Genomics England announces the appointment of its first Chief Executive Officer (CEO) today. Global genomics pioneer Professor John Mattick will join Genomics England in June. He will lead the organisation as work done in the 100,000 Genomes Project provides the foundation for the systems NHS England is mobilising in its ground breaking Genomic Medicine Service.
Sir John Chisholm, Executive Chairman since the foundation of Genomics England in 2013, will hand over executive responsibility to Professor Mattick. Key objectives will be to shape and drive the strategy needed to realise the potential of genomics in the UK, work in partnership with the NHS, build relationships with patients and the public, further genomic discovery, and work with stakeholders across government, academia and industry to deliver lasting value for patients, the public and the economy.
Professor Mattick comes to Genomics England from the Australia-based and globally respected Garvan Institute of Medical Research, which he has led since 2012. Under his stewardship, the Garvan has embedded genomics, bioinformatics and big data at the centre of its research programmes – making the Garvan one of the leading exponents of whole genome sequencing in the world.
Sir John Chisholm said:
“In a very high calibre field, Professor Mattick emerged as the stand-out candidate. He has pioneered whole genome sequencing and overseen the Garvan Institute’s transformation into one of the most respected genomics centres in the world. We were clear from the outset that we would seek the best candidate – irrespective of nationality − to ensure the success of genomic medicine in this country. Professor Mattick is that candidate.”
Throughout his distinguished career, Professor Mattick has championed genome research and the development of national research facilities, for which he was awarded the Order of Australia and the Australian Government Centenary Medal. He has received international recognition for his scientific contributions to understanding the human genome, specifically his work showing that most of the genome is not evolutionary ‘junk’ as previously thought, but rather is devoted to an extensive RNA regulatory system that organises human development.
Most recently he has been awarded the 2011 International Union of Biochemistry and Molecular Biology (IUBMB) Medal, the 2012 Human Genome Organization Chen Award for Distinguished Achievement in Genetic and Genomic Research, and the 2014 University of Texas MD Anderson Cancer Center Bertner Memorial Award for Distinguished Contributions to Cancer Research.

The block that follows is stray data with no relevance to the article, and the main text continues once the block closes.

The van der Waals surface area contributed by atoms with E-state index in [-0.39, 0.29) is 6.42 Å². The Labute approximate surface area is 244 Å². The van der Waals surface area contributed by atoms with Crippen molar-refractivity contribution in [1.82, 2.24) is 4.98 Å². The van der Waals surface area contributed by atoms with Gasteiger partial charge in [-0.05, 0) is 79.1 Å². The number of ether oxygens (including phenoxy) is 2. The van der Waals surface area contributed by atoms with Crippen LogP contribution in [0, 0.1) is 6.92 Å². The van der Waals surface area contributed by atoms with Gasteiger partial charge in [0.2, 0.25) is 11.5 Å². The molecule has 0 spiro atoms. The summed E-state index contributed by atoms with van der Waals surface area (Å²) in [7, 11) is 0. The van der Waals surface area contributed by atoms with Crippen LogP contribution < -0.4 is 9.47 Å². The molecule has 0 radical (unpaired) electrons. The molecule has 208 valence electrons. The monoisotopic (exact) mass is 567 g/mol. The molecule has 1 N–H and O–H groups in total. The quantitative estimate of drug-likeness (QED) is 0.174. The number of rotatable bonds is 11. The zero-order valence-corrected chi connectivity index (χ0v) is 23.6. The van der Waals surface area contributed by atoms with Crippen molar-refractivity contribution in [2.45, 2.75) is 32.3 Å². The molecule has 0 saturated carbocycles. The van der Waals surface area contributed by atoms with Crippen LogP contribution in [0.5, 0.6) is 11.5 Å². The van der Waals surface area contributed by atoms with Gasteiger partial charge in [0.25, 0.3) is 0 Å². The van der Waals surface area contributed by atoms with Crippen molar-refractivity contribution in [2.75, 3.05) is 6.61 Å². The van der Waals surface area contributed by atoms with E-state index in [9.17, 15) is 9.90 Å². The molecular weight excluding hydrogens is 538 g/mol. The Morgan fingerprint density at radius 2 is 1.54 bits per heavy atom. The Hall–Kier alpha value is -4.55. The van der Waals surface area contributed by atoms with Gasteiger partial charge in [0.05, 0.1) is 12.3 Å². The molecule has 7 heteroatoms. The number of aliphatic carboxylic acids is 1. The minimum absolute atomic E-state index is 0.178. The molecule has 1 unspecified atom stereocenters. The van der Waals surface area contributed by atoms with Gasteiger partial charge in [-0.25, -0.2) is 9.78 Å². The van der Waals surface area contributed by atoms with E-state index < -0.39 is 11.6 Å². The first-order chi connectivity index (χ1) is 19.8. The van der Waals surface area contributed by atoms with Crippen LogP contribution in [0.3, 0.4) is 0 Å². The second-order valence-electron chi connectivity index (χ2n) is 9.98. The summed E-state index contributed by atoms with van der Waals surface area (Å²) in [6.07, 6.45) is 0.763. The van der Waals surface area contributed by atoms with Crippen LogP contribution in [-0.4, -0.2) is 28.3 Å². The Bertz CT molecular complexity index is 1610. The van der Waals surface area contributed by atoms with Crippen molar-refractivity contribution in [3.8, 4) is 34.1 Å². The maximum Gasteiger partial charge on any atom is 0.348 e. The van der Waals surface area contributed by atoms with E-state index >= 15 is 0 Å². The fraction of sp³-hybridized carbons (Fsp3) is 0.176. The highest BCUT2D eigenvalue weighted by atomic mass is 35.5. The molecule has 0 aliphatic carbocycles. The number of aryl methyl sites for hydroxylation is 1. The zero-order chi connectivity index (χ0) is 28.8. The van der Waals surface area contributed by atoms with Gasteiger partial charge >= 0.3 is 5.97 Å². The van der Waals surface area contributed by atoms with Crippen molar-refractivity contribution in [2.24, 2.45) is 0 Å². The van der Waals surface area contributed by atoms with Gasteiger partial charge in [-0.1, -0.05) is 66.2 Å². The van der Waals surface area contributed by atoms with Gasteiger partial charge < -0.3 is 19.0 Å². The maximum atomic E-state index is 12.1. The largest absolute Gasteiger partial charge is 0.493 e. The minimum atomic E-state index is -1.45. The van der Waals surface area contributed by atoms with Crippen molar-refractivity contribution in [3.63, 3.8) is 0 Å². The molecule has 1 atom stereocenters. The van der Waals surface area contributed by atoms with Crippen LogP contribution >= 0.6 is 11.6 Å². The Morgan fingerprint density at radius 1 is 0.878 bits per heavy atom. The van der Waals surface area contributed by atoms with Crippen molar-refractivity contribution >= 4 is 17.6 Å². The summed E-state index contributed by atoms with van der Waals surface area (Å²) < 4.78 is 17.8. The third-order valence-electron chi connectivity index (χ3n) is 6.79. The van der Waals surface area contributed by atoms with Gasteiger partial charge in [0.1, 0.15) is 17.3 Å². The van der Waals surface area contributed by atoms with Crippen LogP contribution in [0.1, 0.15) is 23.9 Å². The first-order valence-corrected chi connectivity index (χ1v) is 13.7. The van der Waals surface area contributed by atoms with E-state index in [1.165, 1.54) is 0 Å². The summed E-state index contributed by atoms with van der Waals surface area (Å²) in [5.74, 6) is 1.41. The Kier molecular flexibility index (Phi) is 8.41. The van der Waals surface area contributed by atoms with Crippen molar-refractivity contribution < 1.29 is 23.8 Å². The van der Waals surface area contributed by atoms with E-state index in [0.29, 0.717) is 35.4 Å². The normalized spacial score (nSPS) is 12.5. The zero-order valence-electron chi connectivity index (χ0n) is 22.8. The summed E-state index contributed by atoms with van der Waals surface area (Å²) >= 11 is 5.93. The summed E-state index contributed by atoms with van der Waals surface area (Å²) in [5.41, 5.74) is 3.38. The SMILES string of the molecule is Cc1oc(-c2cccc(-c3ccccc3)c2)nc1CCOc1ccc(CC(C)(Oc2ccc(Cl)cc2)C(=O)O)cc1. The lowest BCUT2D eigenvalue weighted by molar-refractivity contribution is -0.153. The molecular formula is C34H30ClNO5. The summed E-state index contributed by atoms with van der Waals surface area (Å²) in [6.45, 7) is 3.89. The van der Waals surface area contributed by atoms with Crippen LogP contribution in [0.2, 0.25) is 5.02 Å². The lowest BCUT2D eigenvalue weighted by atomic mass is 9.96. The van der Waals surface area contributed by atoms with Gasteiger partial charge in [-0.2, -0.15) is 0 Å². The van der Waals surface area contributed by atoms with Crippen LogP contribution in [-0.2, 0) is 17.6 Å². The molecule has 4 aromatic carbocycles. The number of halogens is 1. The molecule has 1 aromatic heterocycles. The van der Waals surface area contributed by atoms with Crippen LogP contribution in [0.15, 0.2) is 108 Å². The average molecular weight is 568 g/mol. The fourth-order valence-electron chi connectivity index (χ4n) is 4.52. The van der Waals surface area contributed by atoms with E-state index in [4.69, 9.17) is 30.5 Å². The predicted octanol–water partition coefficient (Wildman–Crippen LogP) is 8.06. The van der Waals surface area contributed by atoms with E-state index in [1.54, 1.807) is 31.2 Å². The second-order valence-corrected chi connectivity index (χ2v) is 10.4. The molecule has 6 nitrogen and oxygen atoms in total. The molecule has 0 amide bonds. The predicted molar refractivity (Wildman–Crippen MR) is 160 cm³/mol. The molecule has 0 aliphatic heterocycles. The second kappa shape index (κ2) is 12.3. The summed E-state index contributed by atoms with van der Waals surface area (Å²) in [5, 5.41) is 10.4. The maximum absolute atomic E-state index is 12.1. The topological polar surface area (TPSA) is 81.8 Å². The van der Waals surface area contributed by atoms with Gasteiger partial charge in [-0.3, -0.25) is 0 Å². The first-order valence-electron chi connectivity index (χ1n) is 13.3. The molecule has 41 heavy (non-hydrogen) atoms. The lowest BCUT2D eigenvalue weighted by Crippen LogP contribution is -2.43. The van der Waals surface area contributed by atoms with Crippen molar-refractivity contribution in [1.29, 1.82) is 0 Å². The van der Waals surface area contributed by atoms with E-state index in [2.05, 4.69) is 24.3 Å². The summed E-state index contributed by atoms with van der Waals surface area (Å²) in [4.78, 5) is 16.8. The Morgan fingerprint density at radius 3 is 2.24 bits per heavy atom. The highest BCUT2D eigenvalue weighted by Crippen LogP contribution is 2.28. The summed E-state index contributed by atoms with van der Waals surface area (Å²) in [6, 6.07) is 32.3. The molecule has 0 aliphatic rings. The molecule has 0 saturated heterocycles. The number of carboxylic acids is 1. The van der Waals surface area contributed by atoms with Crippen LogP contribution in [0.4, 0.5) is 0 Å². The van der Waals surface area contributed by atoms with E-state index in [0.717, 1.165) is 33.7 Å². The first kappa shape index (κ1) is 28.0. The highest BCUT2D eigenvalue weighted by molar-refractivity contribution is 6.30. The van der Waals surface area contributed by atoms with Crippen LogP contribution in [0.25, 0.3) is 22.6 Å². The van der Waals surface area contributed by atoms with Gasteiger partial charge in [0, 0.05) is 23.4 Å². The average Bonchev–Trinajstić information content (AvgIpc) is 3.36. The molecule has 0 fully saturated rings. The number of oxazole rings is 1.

Professor Mattick will continue his academic career while in the UK at the University Of Oxford’s Green Templeton College. He has been elected to a Senior Research Fellowship at the College for one day a week, which will allow him to continue his pioneering genomics work and strengthen links with the UK research community.
Professor John Mattick said:
“Genomics England is leading the world in bringing genomics into the clinic, understanding the genetic components of disease and translating this knowledge into mainstream healthcare. Bringing genomics to the people will revolutionise medical research, vastly improve personal health and transform the quality and efficiency of the healthcare system, not just in the UK but around the world.
“I am honoured to be asked to lead the organisation at such an exciting and important time. I have spent my professional life exploring the human genome and promoting its importance to understanding human biology, which I regard as the great quest of our age. It very much feels like my career to date has been preparing me for this role and it is an opportunity I intend to fully realise − for the benefit of patients, society and the UK economy.”
Reacting to the announcement, Parliamentary Under Secretary of State at the Department of Health and Social Care, Lord O’Shaughnessy, said:
“I am delighted to welcome Professor John Mattick as the new CEO of Genomics England. As a pioneering individual in his field, he will bring a wealth of knowledge to the role and help us to strengthen the UK’s position as world leader in genome medicine.”